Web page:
IBW Interview Series: Jonathan Welch

This time in the IBW Interview series we interviewed Jonathan Welch from The Summit Church in Durham, North Carolina.  Jonathan serves as worship pastor at The Summit Church.  


What books have been the most influential in shaping your understanding of corporate worship?

The books that I recommend the most frequently to worship leaders:

·      Worship Matters – Bob Kauflin

·      For the Glory of God – Dan Block

·      Music Through the Eyes of Faith – Harold Best

·      Rhythms of Grace – Mike Cosper

In addition, a few more that have impacted my personal understanding of worship:

·      Center Church – Tim Keller

·      Recalling the Hope of Glory – Allen Ross

·      Engaging With God – David Peterson

·      Gospel – J.D. Greear

If you could go back in time and give yourself 2 or 3 pieces of advice as a young worship leader, what would they be?

Godliness with contentment is great gain (1 Timothy 6:6). Contentment is a realistic and unexpected struggle for many. Your identity is determined solely by the steadfast love of God for you in the gospel, not in what you do or what you accomplish for God’s glory. When fighting for joy and contentment, you are never truly alone in Christ. Pray the Psalms. For example, Psalm 90:14 and 84:10 have become regular prayers in my life. 

Measure excellence as stewardship (Matthew 25:14-30). In a digital age, it’s quite easy to compare yourself and your work to others. I’m indebted to Harold Best and Andreas Köstenberger for teaching me that excellence is about me becoming better than I once was, not in becoming better than someone else.

People are the mission. Thus, worship is not done for the congregation but by the congregation. Regardless of what your title is on Sunday mornings, don’t just lead songs, lead people. That’s what God has called you to as a shepherd from the stage. Love God by faithfully loving his flock.

What process do you go through in designing the weekly order of worship?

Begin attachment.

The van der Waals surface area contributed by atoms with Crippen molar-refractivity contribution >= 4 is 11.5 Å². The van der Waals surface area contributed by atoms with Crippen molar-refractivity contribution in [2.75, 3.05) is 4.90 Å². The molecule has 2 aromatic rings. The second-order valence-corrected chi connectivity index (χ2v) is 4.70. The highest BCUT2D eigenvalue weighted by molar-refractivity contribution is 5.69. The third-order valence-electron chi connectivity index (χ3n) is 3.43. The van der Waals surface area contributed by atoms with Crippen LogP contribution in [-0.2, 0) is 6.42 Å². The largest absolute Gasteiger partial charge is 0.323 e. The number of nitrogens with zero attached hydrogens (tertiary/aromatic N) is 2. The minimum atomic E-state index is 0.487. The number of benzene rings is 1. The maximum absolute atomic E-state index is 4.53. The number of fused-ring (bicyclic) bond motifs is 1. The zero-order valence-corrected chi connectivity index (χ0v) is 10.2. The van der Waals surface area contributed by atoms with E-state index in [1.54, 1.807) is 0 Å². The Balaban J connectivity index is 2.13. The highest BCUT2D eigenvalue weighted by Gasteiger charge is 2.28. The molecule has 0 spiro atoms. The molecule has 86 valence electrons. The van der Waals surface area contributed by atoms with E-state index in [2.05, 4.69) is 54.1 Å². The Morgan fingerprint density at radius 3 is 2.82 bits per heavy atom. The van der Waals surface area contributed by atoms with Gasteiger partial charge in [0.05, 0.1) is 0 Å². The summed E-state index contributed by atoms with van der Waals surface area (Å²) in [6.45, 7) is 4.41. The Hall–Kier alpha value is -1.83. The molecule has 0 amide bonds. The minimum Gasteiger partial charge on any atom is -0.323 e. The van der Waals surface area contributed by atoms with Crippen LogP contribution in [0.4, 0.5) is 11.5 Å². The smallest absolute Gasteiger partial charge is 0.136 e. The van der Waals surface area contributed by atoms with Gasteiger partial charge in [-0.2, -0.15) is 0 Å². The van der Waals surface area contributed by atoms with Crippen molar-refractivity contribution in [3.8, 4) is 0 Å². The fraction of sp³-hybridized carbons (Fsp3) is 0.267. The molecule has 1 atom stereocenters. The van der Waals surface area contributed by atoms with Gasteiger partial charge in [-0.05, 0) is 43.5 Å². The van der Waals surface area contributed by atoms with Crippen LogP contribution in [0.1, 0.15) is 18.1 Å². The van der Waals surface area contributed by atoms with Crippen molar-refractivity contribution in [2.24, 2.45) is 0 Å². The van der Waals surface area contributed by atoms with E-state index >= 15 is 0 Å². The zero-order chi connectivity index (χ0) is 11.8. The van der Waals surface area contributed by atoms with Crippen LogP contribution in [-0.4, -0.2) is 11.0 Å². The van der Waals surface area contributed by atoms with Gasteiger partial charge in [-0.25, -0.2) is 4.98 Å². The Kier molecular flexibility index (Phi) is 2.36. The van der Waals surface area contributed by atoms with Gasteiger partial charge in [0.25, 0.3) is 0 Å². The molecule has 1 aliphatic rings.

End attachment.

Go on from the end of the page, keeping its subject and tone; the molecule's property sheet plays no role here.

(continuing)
I serve in a multisite church, so our worship planning process involves communication and coordination between many pastors and worship leaders. We have a centralized order of worship that could be seen as a monthly liturgical cycle. In the scope of roughly four weeks, we’ll rotate through a sequence of elements, such as: the Lord’s Supper, baptism, commissioning prayers, intercessory prayers, personal testimonies, and extended proclamations and exhortations from the Word. Each week, we’ll have one or two of these elements placed in the order of worship amidst a handful of songs, sermon, offering, pastoral application, and what we call a “missional blessing” (or benediction).

Within this framework, our campus worship leaders choose their own songs from a common list of songs. When I select songs to lead, my first step is to ask God, in addition to the sermon, what he wants to say to his people. As much as possible, I start looking for anchor verses to read with our people in gathered worship. Sometimes this is a verse from our primary sermon text. One goal is to infuse the Word as much as I can, whether that’s as a call to worship up front, as a congregational reading of Scripture, or on the screen during a musical interlude in a song.

Lastly, I’ll sketch out a flow of songs that might serve our people by:

·      Moving us through an intentional progression. For example, as a reminder of the gospel, I often try to start with a song about God’s glory, move to a confession of our sin and our need for a Savior, and then to some expressions that exalt Christ—in his substitutionary death and glorious resurrection.